Open main menu

The 1949 Army Cadets football team represented the United States Military Academy in the 1949 college football season. The Cadets scored 354 points, while the defense allowed only 68 points. Arnold Galiffa was the starting quarterback, ahead of Earl Blaik's son, Bob.[1] Johnny Trent was the team captain. The Cadets won the Lambert-Meadowlands Trophy as the best college team in the East.[2] At season’s end, Red Blaik confessed that he thoughts of retiring.

1949 Army Cadets football
ConferenceIndependent
Ranking
APNo. 4
1949 record9–0
Head coachEarl Blaik (9th season)
Offensive schemeT formation
Home stadiumMichie Stadium
Seasons
← 1948
1950 →

Contents

OffseasonEdit

Sid Gillman left Army to become the head coach for the University of Cincinnati. Head coach Red Blaik interviewed Vince Lombardi, but harboured doubts that Lombardi’s background as a high school coach would prepare him for the job.[3]

Coaching staffEdit

Besides Lombardi, Murray Warmath of Tennessee was the other new face on the coaching staff. Lombardi would focus on offense, while Warmath worked on the defense. They were the only civilian coaches on the staff.[4] In November 1934, Lombardi (with Fordham) faced off against Warmath (playing for Tennessee) with Fordham winning the game 13-12.[5] The other members of the staff included Doug Kenna, Paul Amen, and John Sauer.

Regular seasonEdit

ScheduleEdit

DateOpponentRankSiteResult
September 24DavidsonW 47–7
October 1Penn State
  • Michie Stadium
  • West Point, NY
W 47–7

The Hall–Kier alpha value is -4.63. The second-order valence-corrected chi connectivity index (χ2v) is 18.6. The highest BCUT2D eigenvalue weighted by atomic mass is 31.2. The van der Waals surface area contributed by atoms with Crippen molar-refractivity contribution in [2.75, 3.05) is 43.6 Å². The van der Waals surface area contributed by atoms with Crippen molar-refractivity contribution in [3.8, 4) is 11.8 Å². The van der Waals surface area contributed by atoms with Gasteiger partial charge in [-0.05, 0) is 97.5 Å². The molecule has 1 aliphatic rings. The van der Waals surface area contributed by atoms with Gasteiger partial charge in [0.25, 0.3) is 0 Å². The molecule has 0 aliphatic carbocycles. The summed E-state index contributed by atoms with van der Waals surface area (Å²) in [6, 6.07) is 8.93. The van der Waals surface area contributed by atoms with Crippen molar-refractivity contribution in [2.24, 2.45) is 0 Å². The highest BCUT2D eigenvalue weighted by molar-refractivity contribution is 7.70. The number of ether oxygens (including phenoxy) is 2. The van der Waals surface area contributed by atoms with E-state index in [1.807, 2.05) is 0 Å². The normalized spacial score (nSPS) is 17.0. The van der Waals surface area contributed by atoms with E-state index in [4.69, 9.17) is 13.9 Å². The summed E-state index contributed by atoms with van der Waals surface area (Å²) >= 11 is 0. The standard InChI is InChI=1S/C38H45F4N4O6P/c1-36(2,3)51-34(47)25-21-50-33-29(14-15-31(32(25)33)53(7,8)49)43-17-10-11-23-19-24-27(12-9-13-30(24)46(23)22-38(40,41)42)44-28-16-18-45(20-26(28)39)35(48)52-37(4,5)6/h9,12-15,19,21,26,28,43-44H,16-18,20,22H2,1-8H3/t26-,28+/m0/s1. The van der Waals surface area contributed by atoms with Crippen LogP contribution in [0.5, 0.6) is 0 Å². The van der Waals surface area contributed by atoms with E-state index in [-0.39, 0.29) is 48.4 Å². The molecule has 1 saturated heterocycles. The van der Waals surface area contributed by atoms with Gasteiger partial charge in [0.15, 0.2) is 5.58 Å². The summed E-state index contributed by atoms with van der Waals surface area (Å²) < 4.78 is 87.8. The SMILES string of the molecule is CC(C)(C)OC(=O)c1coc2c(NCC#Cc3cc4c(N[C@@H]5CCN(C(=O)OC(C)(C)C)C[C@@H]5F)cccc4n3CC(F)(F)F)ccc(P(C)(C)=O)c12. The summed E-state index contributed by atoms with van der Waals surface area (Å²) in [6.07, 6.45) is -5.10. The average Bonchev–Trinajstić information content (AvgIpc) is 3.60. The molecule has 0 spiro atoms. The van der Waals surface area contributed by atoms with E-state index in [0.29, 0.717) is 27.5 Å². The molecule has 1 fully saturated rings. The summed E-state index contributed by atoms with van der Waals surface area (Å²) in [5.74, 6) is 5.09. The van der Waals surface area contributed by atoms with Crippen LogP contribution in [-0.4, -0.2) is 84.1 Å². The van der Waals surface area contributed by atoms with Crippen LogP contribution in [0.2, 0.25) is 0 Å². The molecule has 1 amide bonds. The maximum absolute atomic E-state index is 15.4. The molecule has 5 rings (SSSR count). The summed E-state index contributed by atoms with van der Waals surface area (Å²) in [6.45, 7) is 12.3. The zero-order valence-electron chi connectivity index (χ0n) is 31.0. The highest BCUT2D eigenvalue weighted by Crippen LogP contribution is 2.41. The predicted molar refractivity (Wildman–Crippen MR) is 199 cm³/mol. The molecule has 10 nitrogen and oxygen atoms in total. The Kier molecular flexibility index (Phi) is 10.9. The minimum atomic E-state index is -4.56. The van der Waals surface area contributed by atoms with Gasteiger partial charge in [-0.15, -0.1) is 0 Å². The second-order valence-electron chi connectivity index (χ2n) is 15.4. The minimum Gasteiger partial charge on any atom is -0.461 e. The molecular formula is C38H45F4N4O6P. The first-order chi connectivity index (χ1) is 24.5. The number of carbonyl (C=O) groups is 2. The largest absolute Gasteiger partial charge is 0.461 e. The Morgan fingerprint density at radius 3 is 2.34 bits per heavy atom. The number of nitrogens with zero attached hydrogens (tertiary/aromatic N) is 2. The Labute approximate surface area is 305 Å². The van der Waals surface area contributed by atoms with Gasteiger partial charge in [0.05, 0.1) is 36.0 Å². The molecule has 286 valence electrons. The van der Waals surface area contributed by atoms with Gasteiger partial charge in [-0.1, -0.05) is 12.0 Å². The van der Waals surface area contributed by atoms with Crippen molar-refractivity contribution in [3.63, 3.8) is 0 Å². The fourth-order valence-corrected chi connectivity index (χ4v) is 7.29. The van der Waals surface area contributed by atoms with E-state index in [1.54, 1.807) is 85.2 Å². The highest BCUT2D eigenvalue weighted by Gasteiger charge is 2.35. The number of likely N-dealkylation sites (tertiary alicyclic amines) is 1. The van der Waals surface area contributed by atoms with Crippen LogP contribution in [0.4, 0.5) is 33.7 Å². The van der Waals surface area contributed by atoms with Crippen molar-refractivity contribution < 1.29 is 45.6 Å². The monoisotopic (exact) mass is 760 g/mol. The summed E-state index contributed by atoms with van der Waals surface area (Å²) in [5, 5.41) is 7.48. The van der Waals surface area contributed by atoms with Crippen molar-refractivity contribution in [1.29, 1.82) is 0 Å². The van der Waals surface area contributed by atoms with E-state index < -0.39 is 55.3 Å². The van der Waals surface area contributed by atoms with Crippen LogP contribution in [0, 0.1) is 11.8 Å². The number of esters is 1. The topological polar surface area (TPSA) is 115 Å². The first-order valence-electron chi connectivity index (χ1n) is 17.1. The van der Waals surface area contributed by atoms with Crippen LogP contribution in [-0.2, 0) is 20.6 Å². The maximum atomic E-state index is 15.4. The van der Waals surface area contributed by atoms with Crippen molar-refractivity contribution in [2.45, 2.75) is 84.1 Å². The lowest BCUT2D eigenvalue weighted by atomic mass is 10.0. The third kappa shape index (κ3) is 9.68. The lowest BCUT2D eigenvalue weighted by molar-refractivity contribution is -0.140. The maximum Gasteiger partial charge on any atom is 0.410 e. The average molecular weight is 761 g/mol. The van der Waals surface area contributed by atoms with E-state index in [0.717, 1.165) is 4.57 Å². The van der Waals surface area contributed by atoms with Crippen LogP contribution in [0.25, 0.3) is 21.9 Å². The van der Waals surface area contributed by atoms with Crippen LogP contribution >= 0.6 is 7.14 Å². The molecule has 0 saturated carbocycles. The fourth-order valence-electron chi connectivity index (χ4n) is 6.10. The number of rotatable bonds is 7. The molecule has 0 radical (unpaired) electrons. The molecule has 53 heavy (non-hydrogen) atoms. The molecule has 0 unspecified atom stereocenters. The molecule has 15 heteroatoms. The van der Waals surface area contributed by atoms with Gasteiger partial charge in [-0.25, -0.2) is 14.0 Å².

October 8at No. 1 MichiganNo. 7W 21–7
October 15at HarvardNo. 2W 54–14
October 22ColumbiaNo. 2
  • Michie Stadium
  • West Point, NY
W 63–6
October 29VMINo. 2
  • Michie Stadium
  • West Point, NY
W 40–14
November 5FordhamNo. 2
  • Michie Stadium
  • West Point, NY
W 35–0
November 12at PennNo. 2W 14–13
November 26vs. NavyNo. 4W 38–0
  • Rankings from AP Poll released prior to the game

RosterEdit

  • QB Bob Blaik
  • Elmer Stout #26

Accusations of dirty playEdit

There were accusations that Army played dirty. Against the University of Michigan, Wolverine’s halfback Chuck Ortmann was knocked unconscious. The accusation was that Army player Gil Stephenson kicked him.[6] The matter was escalated when Michigan professor of Geology, WH Hobbs was interviewed by the Michigan Daily and commented on the play. The press continued to establish Army’s notoriety as bullies after convincing wins over Harvard 54-14, and Columbia 63-6. Army hosted Vince Lombardi’s former team, the Fordham Rams at Michie Stadium.[7] One of the members of the Rams was Vince’s brother, Joe Lombardi, who transferred to the school after Lombardi left. Tim Cohane, writer of Look Magazine was a Fordham alumnus, and a friend of Army coach Red Blaik. He pressured both teams to play each other. Cohane felt the game would help Fordham rise to national prominence.[8] Herb Seidell, the Fordham captain, lost a tooth in the game. Several fights ensued and the media named the match, the Donnybrook on the Hudson. There were multiple penalties for unnecessary roughness.

ReferencesEdit

  1. ^ When Pride Still Mattered, David Maraniss, p.105, Simon & Schuster Paperbacks, New York, NY, 1999, ISBN 978-0-684-84418-3
  2. ^ When Pride Still Mattered, David Maraniss, p.109, Simon & Schuster Paperbacks, New York, NY, 1999, ISBN 978-0-684-84418-3
  3. ^ When Pride Still Mattered, David Maraniss, pp.97-98, Simon & Schuster Paperbacks, New York, NY, 1999, ISBN 978-0-684-84418-3
  4. ^ When Pride Still Mattered, David Maraniss, p.99, Simon & Schuster Paperbacks, New York, NY, 1999, ISBN 978-0-684-84418-3
  5. ^ When Pride Still Mattered, David Maraniss, p.100, Simon & Schuster Paperbacks, New York, NY, 1999, ISBN 978-0-684-84418-3
  6. ^ When Pride Still Mattered, David Maraniss, p.107, Simon & Schuster Paperbacks, New York, NY, 1999, ISBN 978-0-684-84418-3
  7. ^ When Pride Still Mattered, David Maraniss, p.108, Simon & Schuster Paperbacks, New York, NY, 1999, ISBN 978-0-684-84418-3
  8. ^ When Pride Still Mattered, David Maraniss, p.108, Simon & Schuster Paperbacks, New York, NY, 1999, ISBN 978-0-684-84418-3